But just when he had reached utter despair, something happened that helped him to master himself and find his poise and lost courage once more. The narrow cave suddenly widened out a little more than usual and as Og stepped into the small room-like vault in the rocks, an odor that was most disgusting assailed his nostrils. By the light of the torch he beheld bones scattered about the floor of the cavern, bones of all shapes and sizes, some partly gnawed and some with shreds of decomposed meat still clinging to them. It was the den of some animal that Og had blundered into, and his nose told him that it was the den of a great cave tiger.
For a moment Og was petrified with fear. But presently he beheld huddled in a far corner the shapes of two cub tigers, dead now and rotting.
Og could see that they had been dead for some time and his brain quickened by fear and all that he had recently gone through told him that these were cubs of the female tiger he had slain weeks before. They had starved to death there in the cave when their mother did not return.
Og smiled grimly, for he was glad to rid the world of the whelp of this ferocious cat. But he smiled, too, because he realized that all his recent panic had been groundless. From the den he could look down along the passageway ahead of him and see, not far off, a shaft of soft, warm light that he knew was sunlight. The exit to the cave was close at hand.
The hairy boy did not linger. He made for the entrance and presently he and the wolf dogs found themselves on a ledge overlooking a valley that extended away northward. And as he stood there, below him Og beheld a figure moving; a man, and one of his own kind.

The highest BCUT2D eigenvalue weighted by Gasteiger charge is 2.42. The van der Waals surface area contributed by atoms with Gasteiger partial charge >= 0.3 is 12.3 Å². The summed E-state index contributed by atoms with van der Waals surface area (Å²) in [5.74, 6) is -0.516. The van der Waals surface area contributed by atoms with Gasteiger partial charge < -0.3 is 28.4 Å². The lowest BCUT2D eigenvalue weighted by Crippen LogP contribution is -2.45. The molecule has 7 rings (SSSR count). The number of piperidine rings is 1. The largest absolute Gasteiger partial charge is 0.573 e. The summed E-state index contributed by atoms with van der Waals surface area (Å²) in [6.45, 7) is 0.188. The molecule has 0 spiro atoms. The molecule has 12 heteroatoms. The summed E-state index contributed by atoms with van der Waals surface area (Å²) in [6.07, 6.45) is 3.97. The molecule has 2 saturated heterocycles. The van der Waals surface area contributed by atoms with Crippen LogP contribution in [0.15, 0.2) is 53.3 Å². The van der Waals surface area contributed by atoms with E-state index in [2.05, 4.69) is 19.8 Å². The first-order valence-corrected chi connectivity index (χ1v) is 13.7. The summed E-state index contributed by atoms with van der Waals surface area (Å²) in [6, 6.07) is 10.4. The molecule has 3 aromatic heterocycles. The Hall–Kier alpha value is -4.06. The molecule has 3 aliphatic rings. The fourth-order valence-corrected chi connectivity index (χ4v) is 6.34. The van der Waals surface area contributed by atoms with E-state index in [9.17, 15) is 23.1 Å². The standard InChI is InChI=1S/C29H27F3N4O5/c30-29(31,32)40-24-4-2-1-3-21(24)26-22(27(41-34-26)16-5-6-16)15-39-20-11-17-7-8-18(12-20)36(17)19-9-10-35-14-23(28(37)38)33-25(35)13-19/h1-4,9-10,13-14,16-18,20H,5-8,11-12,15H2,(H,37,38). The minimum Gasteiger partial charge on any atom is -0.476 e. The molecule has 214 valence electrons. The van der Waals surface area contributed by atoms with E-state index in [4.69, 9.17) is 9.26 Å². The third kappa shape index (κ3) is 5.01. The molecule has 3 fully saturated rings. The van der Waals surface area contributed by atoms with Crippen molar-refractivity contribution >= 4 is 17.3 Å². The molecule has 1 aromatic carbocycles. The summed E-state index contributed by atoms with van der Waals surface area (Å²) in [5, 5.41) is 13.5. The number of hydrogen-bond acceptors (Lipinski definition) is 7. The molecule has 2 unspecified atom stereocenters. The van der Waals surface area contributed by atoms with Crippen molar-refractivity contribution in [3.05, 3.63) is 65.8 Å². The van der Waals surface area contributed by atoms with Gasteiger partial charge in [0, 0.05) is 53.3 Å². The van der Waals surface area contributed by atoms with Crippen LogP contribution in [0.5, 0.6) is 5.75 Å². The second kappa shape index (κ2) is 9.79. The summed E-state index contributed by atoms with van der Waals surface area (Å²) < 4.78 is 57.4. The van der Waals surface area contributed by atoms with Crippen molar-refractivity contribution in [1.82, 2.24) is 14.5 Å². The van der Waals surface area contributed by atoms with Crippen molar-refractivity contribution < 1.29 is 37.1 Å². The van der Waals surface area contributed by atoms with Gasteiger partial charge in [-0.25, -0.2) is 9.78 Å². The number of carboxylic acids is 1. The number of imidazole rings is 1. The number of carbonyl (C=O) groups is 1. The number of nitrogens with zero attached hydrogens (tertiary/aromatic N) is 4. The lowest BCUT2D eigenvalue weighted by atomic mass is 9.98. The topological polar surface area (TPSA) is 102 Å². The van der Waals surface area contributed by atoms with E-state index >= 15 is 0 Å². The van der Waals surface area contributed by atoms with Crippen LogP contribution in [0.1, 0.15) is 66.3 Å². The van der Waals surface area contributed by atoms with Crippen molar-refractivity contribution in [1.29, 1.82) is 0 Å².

Og gave a loud halloo, and waved his smoking fire torch toward him. The hairy man in the valley looked up at him thoroughly startled, then as he saw Og move to climb down from the shelf into the valley, he gave a cry of fear and dashed off toward some cliffs on the other side of the valley. Og paused and with disappointment on his face, watched him go. Then the hairy boy beheld the cliffs toward which the man was running and his heart gave a great bound. The cliffs were pockmarked with holes that Og knew were the cave dwellings of the hairy men. And at the alarm cry of the running hairy man, heads appeared at many of these holes and looked out across the valley, while from various points in the woods, other hairy men and women appeared and ran scrambling up the cliff to dodge into their home caves for protection.
Og descended into the valley as swiftly as he could. The tiger had worn a narrow, but well defined trail from his den into the forest on the valley bottom, and Og had little difficulty in following it. Presently he was running through the forest, with the wolf dogs romping after him. It was a long way across the valley but the hairy boy was so eager to reach the colony of hairy men that he never noticed the distance. He plunged forward recklessly, making a great noise, and occasionally shouting in pure joy at having found his own people once more.
After a time he arrived at the foot of the cliff. Here, at the base of the almost perpendicular wall, was a great rock-strewn flat, where the hairy folk doubtless worked and played. Above in the cliffs were a number of holes and crevices, from which looked many curious faces. Og stood below and shouted upward:
"Hallo. I am returned. The son of Wab has come back. I am Og now. I have won my name." But in answer came a chorus of shouts of derision, and from several doorways stones came pelting down, and Og was forced to duck and dodge as the ugly missiles whizzed by.